Investigators Say Virginia Needs Stronger Safeguards for People Like Britney Spears
About 12,000 Virginians are under legal guardianship according to legislative analyst Joe McMahon.
“These tend to be adults who have severe illness or disability, traumatic injury, aging adults with dementia," he explains. "They are unable to make decisions and care for themselves.”
When these people are called to the attention of a court, a relative, friend or lawyer is appointed to oversee their affairs, and guardians must fill out a form annually.
“Right now it’s seven questions. They’re all pretty broad. At most it’s the front and back of a piece of paper,” McMahon says.
He oversaw a detailed investigation that did not turn up anything like the case of Britney Spears.
“We didn’t come across anything that felt that striking in Virginia," he admits, "but of course part of the problem is we can’t say that for sure. There are 12,000 adults in guardianship.”
So the Joint Legislative Audit and Review Committee would like to see more detailed reports and suggests local social service agencies take a closer look.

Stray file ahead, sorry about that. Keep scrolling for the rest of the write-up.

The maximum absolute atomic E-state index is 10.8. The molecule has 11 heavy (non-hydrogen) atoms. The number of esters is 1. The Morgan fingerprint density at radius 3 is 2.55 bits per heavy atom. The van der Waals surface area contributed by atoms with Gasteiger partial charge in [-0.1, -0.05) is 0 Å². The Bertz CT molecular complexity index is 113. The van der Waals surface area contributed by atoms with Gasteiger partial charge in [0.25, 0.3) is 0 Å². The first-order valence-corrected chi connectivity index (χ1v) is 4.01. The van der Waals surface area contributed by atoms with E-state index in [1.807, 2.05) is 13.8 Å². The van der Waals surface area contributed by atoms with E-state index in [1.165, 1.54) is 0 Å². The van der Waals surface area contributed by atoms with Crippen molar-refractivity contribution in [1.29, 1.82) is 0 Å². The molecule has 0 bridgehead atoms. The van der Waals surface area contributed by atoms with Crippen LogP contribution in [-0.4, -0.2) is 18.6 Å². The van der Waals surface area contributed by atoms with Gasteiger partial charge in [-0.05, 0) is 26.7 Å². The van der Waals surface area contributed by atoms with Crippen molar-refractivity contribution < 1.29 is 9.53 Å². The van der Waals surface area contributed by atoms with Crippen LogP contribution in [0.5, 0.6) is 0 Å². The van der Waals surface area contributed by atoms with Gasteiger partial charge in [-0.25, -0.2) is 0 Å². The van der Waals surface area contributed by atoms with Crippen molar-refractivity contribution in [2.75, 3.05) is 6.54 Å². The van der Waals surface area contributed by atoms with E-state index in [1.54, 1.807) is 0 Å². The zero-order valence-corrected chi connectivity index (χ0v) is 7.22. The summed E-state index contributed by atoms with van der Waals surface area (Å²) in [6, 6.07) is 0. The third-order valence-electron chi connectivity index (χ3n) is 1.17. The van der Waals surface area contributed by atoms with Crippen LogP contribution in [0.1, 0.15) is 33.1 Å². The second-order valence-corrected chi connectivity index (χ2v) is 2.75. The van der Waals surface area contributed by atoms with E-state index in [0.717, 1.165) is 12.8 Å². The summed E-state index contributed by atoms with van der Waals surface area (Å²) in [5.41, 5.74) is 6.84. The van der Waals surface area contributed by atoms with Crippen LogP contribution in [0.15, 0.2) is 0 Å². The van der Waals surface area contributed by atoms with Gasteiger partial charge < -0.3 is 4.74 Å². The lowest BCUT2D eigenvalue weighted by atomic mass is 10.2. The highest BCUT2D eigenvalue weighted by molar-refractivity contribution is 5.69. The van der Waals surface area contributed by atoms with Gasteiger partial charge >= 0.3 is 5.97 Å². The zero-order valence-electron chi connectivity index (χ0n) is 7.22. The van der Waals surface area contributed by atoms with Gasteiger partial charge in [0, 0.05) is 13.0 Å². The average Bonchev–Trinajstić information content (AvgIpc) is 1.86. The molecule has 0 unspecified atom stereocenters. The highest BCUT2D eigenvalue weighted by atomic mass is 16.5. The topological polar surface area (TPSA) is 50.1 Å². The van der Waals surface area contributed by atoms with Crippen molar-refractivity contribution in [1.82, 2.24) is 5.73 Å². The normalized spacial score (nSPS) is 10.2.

“You provide local departments with the resources they need to actually go out and visit a sample of adults under guardianship in their locality each year to see what their condition is like, potentially talk to some of the care providers and just have a better sense of how that person is doing.”
There is a small state-run guardianship program which McMahon says is more effectively monitored, but when it comes to private guardians like Britney Spears’ father, he says more training is needed for judges and lawyers who oversee these arrangements, and Virginia law should clarify when a guardian can prevent visitation by others.